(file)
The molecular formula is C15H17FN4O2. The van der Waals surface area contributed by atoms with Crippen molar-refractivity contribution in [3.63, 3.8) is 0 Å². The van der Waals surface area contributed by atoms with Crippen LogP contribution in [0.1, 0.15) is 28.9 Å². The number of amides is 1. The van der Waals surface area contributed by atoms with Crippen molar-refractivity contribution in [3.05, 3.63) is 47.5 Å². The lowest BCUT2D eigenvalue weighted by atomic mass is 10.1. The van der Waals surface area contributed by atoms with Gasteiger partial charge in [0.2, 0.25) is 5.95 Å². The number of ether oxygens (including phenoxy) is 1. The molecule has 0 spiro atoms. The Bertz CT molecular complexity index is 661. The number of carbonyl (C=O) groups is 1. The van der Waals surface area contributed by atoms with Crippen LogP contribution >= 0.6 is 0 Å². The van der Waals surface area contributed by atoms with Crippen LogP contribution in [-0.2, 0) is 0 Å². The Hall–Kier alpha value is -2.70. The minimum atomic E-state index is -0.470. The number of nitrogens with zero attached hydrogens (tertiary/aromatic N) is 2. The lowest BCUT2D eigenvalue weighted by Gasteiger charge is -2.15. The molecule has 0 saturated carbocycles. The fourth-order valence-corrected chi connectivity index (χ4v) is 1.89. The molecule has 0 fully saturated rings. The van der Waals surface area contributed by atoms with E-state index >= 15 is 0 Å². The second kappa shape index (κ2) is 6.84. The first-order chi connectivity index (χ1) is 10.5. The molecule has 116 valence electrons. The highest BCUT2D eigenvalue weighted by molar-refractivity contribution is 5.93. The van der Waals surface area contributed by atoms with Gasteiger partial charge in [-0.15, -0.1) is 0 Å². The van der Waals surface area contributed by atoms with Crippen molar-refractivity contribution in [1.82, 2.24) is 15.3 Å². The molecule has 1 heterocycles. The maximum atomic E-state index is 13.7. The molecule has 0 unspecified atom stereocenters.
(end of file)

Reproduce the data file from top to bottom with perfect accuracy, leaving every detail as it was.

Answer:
The molecular formula is C15H17FN4O2. The van der Waals surface area contributed by atoms with Crippen molar-refractivity contribution in [3.63, 3.8) is 0 Å². The van der Waals surface area contributed by atoms with Crippen LogP contribution in [0.1, 0.15) is 28.9 Å². The number of amides is 1. The van der Waals surface area contributed by atoms with Crippen molar-refractivity contribution in [3.05, 3.63) is 47.5 Å². The lowest BCUT2D eigenvalue weighted by atomic mass is 10.1. The van der Waals surface area contributed by atoms with Gasteiger partial charge in [0.2, 0.25) is 5.95 Å². The number of ether oxygens (including phenoxy) is 1. The molecule has 0 spiro atoms. The Bertz CT molecular complexity index is 661. The number of carbonyl (C=O) groups is 1. The van der Waals surface area contributed by atoms with Crippen LogP contribution >= 0.6 is 0 Å². The van der Waals surface area contributed by atoms with Crippen LogP contribution in [-0.2, 0) is 0 Å². The Hall–Kier alpha value is -2.70. The minimum atomic E-state index is -0.470. The number of nitrogens with zero attached hydrogens (tertiary/aromatic N) is 2. The lowest BCUT2D eigenvalue weighted by Gasteiger charge is -2.15. The molecule has 0 saturated carbocycles. The fourth-order valence-corrected chi connectivity index (χ4v) is 1.89. The molecule has 0 fully saturated rings. The van der Waals surface area contributed by atoms with E-state index >= 15 is 0 Å². The second kappa shape index (κ2) is 6.84. The first-order chi connectivity index (χ1) is 10.5. The molecule has 116 valence electrons. The highest BCUT2D eigenvalue weighted by molar-refractivity contribution is 5.93. The van der Waals surface area contributed by atoms with Gasteiger partial charge in [-0.15, -0.1) is 0 Å². The van der Waals surface area contributed by atoms with Crippen molar-refractivity contribution in [1.82, 2.24) is 15.3 Å². The molecule has 1 heterocycles. The maximum atomic E-state index is 13.7. The molecule has 0 unspecified atom stereocenters.